Running to work now, but will be back!
Would love to join in too.
Hi. I wasn't here for the original thread, so joining in here- I'm Jewish (Liberal), fwiw.
Would love to join in as well tuo, thank you for reviving dear niminy's thread. Blessed are the peacemakers
In view of recent events, and of some conversations between Christians and Muslims on the Muslim Tearoom thread, I wondered if it might be timely to bump this thread...
This is a place for Christians, Muslims and Jews to reach out hands of friendship and peace, on the basis that mutual understanding is the best basis for the building of a more tolerant future.
All are welcome.
Sorry to have been so quiet, I've been away for a couple of weeks.
While I was away I was privileged to be able to visit a mosque during prayer time and to witness prayers there. It was a really powerful experience which made a great impact on me. I think the main thing that I felt was the presence of God, but also how much as Christians we have to learn from the way that Muslims worship -- standing shoulder to shoulder, old and young, using their bodies as well as words.
I was also lucky enough to have some time asking questions of and talking with a female Muslim chaplain, who was just brilliant -- one of those people whose holiness just shines from them like an inner light, not in a holier than thou kind of way, more as in her whole life was clearly centred in God and she obviously walked in complete freedom of self-surrender. And she was very engaging and funny! It was wonderful !
im not into urban music but a family member who is into rap introduced me to two songs awhile ago that i thought were very interesting. has anyone heard of 'Jesus Walks' by Kanye West? or the muslim version Muhammad Walks by Lupe Fiasco? iv linked the lyrics version of both, but you can read them in full here and here. listening to them i think in a simple way they show alot of insight into the goals of christianity and islam. i like Lupe Fiascos as it namechecks alot of the Prophets important to Muslims, but something about the 'Jesus Walks' one sets my feet to move its very good. wonder what you all think.
so true dear tuo, and this thread of niminys might reach many more than we all meet alone. i watched this video linked by another poster on another thread: This Land is Mine. and it shows the millenia of conflicts in the fertile crescent ending by showing nuclear war, and i felt fearful. then I thought for the sake of the children of man, the children of Adam, we should all prosecute for peace, not war. to spite the devil who hates each and every one of us.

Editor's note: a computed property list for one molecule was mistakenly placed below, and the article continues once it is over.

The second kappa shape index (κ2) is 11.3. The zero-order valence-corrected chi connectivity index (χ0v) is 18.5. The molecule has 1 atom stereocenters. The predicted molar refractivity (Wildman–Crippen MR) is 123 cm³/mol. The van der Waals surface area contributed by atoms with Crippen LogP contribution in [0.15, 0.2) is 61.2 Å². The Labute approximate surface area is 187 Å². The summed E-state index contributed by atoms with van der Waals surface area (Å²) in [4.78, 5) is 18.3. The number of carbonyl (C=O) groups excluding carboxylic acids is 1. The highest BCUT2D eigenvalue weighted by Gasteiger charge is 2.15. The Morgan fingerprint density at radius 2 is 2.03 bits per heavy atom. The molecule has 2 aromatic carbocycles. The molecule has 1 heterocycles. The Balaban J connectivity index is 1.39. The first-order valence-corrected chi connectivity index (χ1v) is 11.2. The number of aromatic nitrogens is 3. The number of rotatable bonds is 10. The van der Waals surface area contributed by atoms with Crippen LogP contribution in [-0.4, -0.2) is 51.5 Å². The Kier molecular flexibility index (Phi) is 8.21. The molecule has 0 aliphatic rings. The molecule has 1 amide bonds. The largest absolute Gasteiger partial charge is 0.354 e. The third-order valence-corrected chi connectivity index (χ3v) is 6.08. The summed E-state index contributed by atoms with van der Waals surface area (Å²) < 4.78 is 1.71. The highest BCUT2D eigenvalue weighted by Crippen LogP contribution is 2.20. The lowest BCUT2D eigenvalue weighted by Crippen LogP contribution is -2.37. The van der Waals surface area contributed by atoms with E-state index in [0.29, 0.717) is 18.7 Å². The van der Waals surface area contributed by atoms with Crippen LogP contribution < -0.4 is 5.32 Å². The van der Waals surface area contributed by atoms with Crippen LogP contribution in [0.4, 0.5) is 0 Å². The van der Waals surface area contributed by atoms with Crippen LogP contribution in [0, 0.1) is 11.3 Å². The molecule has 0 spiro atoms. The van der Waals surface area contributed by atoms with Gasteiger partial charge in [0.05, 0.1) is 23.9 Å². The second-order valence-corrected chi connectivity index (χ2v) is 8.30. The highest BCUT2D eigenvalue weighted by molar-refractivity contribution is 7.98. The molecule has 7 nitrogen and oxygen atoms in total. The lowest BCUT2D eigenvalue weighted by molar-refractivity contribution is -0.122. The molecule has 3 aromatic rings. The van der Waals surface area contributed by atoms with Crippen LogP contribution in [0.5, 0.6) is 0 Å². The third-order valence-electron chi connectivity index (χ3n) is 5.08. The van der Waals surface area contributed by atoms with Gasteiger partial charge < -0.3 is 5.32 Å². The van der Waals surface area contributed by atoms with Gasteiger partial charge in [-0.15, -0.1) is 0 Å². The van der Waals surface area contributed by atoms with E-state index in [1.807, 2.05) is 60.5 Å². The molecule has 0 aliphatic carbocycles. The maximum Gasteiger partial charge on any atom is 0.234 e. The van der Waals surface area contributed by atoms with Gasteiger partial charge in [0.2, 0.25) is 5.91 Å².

Thank you, crescentmoon. I was lucky enough to visit Jerusalem a year or so ago, and was incredibly moved by the experience. I have just re-read something that I wrote then. I said that 'oneness and multiplicity define this place � define it, and divide it, and hold it together in a peace so fragile it feels like a holding of breath', and I am crying now because it feels as if even that most fragile of peaces has been shattered. But if we love our neighbours, as you suggest, then we cannot give up on peace; and if we are powerless to bring peace to our fractured world, then we can try to bring it in a tiny but perhaps not insignificant way to those around us and to those we can reach.
thanks so much niminy and tuo, Eid mubarak to everyone too. tuo iv read a few of your prayers for peace in the ME on the christian prayer thread - always so measured and hopeful. very true to say its so important now as always to hold out our hands to each other. il speak from the heart that when i realise how conflicting it is to separate judaism from zionism, and even the zionism that wants to raze gaza and the west bank from the zionism that doesnt see the occupied territories as belonging to israel. when i realise how it shouldnt be a conflict within but it can be, i realise that christians seeing the persecution of their coeligionists at the hands of muslim extremists in ME might go through something similar.
as a muslim it shames me that whilst islam the religion itself has alot of checks and inhibitions against destructive behaviour against others and even within oneself that muslims do such acts as ISIS in iraq right now. big muslim clerics have spoken out against their persecution of christians in mosul and made statements repudiating it, en.radiovaticana.va/news/2014/07/25/worlds_muslim_leaders_condemn_attacks_on_iraqi_christians/1103410
including the 54 member Organisation of Islamic Countries.such demagogues of all stripes try to use religion as a way to further their own political agenda and take advantage of that feeling of anger and powerlessness to turn it to murderous rage. thats when its the most important to stand firm against that, say not in my name, because at the heart of our three faiths is the maintenance of hope and compassion for humanity. Jesus (pbuh) taught to “love thy neighbor as thyself.” The Torah says, “That which is hateful to you, do not do to your fellow.” Muhammad (pbuh) said “None of you truly believes until he wishes for his brother what he wishes for himself.”